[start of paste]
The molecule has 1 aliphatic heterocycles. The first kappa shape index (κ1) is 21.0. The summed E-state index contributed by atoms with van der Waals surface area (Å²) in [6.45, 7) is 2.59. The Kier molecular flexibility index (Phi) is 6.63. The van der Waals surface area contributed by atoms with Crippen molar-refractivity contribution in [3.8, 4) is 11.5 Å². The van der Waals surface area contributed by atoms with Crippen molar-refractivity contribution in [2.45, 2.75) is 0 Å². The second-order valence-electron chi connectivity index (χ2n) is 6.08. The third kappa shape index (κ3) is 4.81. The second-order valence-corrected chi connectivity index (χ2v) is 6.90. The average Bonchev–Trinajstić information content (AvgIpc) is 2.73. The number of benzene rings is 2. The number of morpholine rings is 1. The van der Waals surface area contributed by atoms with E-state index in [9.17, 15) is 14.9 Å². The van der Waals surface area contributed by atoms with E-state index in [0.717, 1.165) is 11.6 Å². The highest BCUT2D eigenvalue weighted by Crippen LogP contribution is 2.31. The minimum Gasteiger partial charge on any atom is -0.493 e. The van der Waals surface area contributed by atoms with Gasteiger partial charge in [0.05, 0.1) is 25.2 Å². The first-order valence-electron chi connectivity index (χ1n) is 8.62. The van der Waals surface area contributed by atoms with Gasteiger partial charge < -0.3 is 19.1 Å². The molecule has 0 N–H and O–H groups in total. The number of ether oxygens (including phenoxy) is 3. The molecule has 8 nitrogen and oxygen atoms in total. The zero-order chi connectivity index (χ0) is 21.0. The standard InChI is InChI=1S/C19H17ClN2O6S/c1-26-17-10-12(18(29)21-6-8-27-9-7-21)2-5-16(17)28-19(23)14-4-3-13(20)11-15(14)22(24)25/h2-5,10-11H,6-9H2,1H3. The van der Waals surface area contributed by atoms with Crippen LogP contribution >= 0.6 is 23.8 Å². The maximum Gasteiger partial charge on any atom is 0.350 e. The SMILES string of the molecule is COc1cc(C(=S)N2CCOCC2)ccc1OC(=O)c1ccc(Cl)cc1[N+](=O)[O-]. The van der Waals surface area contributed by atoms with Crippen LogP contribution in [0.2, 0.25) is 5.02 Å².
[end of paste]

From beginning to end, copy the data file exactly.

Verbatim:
The molecule has 1 aliphatic heterocycles. The first kappa shape index (κ1) is 21.0. The summed E-state index contributed by atoms with van der Waals surface area (Å²) in [6.45, 7) is 2.59. The Kier molecular flexibility index (Phi) is 6.63. The van der Waals surface area contributed by atoms with Crippen molar-refractivity contribution in [3.8, 4) is 11.5 Å². The van der Waals surface area contributed by atoms with Crippen molar-refractivity contribution in [2.45, 2.75) is 0 Å². The second-order valence-electron chi connectivity index (χ2n) is 6.08. The third kappa shape index (κ3) is 4.81. The second-order valence-corrected chi connectivity index (χ2v) is 6.90. The average Bonchev–Trinajstić information content (AvgIpc) is 2.73. The number of benzene rings is 2. The number of morpholine rings is 1. The van der Waals surface area contributed by atoms with E-state index in [9.17, 15) is 14.9 Å². The van der Waals surface area contributed by atoms with E-state index in [0.717, 1.165) is 11.6 Å². The highest BCUT2D eigenvalue weighted by Crippen LogP contribution is 2.31. The minimum Gasteiger partial charge on any atom is -0.493 e. The van der Waals surface area contributed by atoms with Gasteiger partial charge in [0.05, 0.1) is 25.2 Å². The first-order valence-electron chi connectivity index (χ1n) is 8.62. The van der Waals surface area contributed by atoms with Gasteiger partial charge < -0.3 is 19.1 Å². The molecule has 0 N–H and O–H groups in total. The number of ether oxygens (including phenoxy) is 3. The molecule has 8 nitrogen and oxygen atoms in total. The zero-order chi connectivity index (χ0) is 21.0. The standard InChI is InChI=1S/C19H17ClN2O6S/c1-26-17-10-12(18(29)21-6-8-27-9-7-21)2-5-16(17)28-19(23)14-4-3-13(20)11-15(14)22(24)25/h2-5,10-11H,6-9H2,1H3. The van der Waals surface area contributed by atoms with Crippen LogP contribution >= 0.6 is 23.8 Å². The maximum Gasteiger partial charge on any atom is 0.350 e. The SMILES string of the molecule is COc1cc(C(=S)N2CCOCC2)ccc1OC(=O)c1ccc(Cl)cc1[N+](=O)[O-]. The van der Waals surface area contributed by atoms with Crippen LogP contribution in [0.2, 0.25) is 5.02 Å².